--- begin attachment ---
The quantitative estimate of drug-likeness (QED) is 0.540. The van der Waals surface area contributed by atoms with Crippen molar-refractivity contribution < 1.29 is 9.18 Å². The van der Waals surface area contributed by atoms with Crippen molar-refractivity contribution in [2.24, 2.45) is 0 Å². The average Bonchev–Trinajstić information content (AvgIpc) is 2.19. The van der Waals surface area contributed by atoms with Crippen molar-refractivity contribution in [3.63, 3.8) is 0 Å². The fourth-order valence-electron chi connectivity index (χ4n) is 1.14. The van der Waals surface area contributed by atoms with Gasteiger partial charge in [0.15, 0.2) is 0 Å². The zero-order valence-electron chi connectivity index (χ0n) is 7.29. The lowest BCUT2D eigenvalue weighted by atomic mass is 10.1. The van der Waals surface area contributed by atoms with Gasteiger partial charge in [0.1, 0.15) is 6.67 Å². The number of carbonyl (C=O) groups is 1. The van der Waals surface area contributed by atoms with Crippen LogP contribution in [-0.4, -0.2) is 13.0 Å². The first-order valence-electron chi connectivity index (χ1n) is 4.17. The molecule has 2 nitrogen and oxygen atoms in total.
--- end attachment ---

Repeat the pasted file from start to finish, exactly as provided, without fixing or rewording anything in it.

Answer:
The quantitative estimate of drug-likeness (QED) is 0.540. The van der Waals surface area contributed by atoms with Crippen molar-refractivity contribution < 1.29 is 9.18 Å². The van der Waals surface area contributed by atoms with Crippen molar-refractivity contribution in [2.24, 2.45) is 0 Å². The average Bonchev–Trinajstić information content (AvgIpc) is 2.19. The van der Waals surface area contributed by atoms with Crippen molar-refractivity contribution in [3.63, 3.8) is 0 Å². The fourth-order valence-electron chi connectivity index (χ4n) is 1.14. The van der Waals surface area contributed by atoms with Gasteiger partial charge in [0.15, 0.2) is 0 Å². The zero-order valence-electron chi connectivity index (χ0n) is 7.29. The lowest BCUT2D eigenvalue weighted by atomic mass is 10.1. The van der Waals surface area contributed by atoms with Gasteiger partial charge in [0.1, 0.15) is 6.67 Å². The number of carbonyl (C=O) groups is 1. The van der Waals surface area contributed by atoms with Crippen LogP contribution in [-0.4, -0.2) is 13.0 Å². The first-order valence-electron chi connectivity index (χ1n) is 4.17. The molecule has 2 nitrogen and oxygen atoms in total.